Cities are much more than a collection of streets, monuments, and parks — they’re patterns of human interaction taking place in space and time.
From traffic on commuter highways to the hum of conversation in cafes, permanent settlements are what SFI researchers have deemed “social reactors:” accelerators of human interactions and their outcomes. And these outcomes can include everything from marketplaces and sewage systems to moral philosophy and cell phones.
That's what members of a working group happening now at SFI are exploring.
“We know in human history there were not towns all the way down,” says External Professor Luis Bettencourt, one member of the working group. “We want to see that transition.”
For thousands of years, humans were mobile hunter-gatherers. But when we started staying in the same place for longer periods, things began to change — and fast. “It appears that everything since then,” according to SFI External Professor and working group organizer Scott Ortman, “is just the playing out of a series of relationships that emerged when people started settling down.”
Permanent settlements lead to increasing population density, burgeoning trade, and trade specialization. If your neighbor grows your food, you can provide him with a violin in exchange. Living in close proximity — and wanting to stay that way — also forces people to develop institutions for conflict resolution and property. Rather than relying on physical distance for security, as hunter-gatherers did, city-dwellers trust that the police, the law, or their contract with their landlord will keep them safe. All of these habits and institutions energize — or, one might argue, create — healthy economies.
In quantitatively analyzing human settlements from ancient times to the present, Ortman’s group has found something fascinating: the more things change, the more they stay the same. In fact, says Ortman, “in our framework, there’s not much difference between a Neolithic farming village and a modern city.”
The researchers are working with a variety of measures obtainable from the archaeological record, such as the density of potsherds or size of monuments, and also with information from historical records, such as Roman histories and medieval census data, as well as information from ethnographic studies of contemporary hunter-gatherer societies.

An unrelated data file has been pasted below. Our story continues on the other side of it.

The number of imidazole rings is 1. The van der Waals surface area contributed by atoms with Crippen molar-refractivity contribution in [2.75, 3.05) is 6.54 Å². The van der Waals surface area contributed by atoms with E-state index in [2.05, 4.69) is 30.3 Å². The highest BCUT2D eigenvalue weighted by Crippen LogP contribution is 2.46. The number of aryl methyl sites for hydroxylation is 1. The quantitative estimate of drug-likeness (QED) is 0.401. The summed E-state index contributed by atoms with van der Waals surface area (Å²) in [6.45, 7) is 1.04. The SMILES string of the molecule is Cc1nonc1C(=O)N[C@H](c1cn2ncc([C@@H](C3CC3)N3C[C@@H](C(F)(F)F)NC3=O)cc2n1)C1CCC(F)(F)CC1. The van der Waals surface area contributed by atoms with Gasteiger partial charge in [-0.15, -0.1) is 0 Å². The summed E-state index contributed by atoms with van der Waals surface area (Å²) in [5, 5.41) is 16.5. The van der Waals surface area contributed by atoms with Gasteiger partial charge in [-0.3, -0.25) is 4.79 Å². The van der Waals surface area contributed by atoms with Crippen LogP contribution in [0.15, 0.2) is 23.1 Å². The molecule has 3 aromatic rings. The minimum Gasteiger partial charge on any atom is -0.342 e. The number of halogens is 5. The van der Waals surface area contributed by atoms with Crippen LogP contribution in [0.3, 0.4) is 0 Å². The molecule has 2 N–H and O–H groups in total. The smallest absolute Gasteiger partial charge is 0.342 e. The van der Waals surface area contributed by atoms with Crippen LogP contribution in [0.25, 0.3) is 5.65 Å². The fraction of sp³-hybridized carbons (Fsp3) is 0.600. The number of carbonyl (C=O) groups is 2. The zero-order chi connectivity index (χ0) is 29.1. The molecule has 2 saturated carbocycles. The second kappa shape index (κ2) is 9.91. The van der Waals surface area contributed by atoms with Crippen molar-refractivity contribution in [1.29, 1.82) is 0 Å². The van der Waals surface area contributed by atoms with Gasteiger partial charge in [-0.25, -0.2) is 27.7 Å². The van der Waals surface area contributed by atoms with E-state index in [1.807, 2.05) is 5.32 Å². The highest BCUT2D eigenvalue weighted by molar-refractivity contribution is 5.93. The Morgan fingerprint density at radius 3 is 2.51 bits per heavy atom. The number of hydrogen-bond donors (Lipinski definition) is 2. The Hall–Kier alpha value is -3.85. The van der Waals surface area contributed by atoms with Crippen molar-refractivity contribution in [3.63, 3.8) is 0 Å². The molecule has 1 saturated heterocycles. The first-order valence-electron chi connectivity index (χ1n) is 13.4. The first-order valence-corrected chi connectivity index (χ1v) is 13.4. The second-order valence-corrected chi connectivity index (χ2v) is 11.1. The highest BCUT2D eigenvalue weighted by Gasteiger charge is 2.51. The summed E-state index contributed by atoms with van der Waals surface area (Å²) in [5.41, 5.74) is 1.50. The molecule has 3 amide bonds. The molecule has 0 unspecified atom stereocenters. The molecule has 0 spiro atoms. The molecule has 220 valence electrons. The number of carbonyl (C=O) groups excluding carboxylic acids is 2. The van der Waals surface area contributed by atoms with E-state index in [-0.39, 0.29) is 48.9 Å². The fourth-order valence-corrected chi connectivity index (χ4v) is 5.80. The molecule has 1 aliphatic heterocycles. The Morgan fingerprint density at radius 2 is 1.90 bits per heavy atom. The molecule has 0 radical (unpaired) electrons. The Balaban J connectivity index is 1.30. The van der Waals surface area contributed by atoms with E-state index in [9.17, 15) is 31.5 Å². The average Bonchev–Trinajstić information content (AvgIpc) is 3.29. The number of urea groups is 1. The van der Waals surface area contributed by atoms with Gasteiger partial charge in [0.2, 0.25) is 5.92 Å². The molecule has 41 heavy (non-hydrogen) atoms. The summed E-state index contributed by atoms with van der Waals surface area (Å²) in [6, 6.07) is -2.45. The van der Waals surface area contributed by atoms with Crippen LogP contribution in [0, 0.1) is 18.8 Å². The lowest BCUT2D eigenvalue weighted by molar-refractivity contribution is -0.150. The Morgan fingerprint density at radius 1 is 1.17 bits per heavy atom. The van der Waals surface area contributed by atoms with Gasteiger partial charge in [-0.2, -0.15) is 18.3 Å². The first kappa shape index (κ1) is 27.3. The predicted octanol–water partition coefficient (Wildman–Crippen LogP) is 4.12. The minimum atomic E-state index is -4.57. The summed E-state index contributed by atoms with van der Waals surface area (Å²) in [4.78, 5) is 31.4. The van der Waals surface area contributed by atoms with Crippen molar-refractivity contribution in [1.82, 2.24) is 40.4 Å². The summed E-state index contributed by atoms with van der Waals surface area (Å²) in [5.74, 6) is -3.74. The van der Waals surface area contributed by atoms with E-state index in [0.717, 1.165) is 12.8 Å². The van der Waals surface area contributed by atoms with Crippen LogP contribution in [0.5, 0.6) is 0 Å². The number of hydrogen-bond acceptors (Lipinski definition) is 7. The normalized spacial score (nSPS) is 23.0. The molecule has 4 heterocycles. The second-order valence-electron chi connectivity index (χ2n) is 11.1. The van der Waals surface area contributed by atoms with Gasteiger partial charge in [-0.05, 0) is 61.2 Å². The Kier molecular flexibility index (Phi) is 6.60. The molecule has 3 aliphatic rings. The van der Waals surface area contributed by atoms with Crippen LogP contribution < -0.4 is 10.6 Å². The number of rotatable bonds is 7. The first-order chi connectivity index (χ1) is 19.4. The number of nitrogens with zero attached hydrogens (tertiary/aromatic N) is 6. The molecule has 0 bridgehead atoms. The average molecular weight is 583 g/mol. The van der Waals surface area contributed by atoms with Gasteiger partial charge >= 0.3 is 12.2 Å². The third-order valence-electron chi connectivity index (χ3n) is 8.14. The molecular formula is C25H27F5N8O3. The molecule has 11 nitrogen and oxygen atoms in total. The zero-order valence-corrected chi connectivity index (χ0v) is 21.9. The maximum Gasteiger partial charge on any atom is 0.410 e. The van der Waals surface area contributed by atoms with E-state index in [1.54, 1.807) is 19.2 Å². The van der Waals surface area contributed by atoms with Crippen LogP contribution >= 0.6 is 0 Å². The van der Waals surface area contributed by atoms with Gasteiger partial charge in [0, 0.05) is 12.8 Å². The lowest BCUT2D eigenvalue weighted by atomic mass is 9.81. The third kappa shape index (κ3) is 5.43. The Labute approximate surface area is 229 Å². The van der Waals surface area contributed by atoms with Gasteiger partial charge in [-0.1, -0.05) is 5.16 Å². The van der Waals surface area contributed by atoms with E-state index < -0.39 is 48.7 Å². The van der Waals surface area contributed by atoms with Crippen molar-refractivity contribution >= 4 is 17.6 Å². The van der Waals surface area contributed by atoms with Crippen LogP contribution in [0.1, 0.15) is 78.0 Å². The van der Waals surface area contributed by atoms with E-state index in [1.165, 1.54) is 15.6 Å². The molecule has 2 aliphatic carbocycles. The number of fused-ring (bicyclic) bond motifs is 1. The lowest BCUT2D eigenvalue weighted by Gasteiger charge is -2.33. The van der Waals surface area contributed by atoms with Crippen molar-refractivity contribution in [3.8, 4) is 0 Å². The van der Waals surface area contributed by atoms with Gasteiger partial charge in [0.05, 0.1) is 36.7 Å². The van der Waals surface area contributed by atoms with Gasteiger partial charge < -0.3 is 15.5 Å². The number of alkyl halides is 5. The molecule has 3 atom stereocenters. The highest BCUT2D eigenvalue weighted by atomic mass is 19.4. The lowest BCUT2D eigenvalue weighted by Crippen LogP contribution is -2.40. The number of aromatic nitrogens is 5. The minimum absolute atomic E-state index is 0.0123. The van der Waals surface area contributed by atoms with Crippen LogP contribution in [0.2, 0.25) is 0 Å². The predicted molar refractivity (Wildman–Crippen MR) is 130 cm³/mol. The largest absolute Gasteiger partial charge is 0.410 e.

The archaeological record presents thousands of “long-term experiments” in which human groups have tried different ways of harnessing these social networking processes — and they do so in ways that differ from our typical experience.
Our concept of commuting, for example, assumes that each city has a downtown surrounded by suburbs. Commuters travel into the city every day and go home at night. But the Pueblo peoples’ traditional social and economic system, for example, involves ceremonial events that are held in different villages on different days — essentially creating many city centers. This “polycentric commuter flow” allows them to gain the benefits of scale despite the smaller size of individual communities.
So, is your commute worth it?
Living outside a city, what you gain in space, you also lose in time: in exchange for your big backyard, you’ll spend part of the day in a car, train or bus. The suburbs don’t even approach a nomadic lifestyle — but sacrificing space for more time bartering, arguing or playing with other humans creates a reactive environment that has, arguably, fueled the modern world.
Many questions remain: Are hunter-gatherer societies “missing” something, or are social reactors something “extra”? How accurately do measurements of potsherds model population growth? The working group will allow researchers to think through the mapping of observable evidence onto their current theoretical framework as a step in investigating how broadly it applies.
This research has applications in urban planning, sustainable development, and the distribution of wealth in ancient and modern societies. However, it may also point inwards, shedding light on humans’ urban impulse.
Given humans’ social nature, are cities inevitable? No, says Bettencourt. “But when they do happen, they create all these changes that make it very difficult to ‘go back.’” The growth and posterity of cities, he added, is a kind of magic. “We want to know how it works! History is an essential source of such evidence.”
Read more about the social reactors project: http://www.colorado.edu/socialreactors/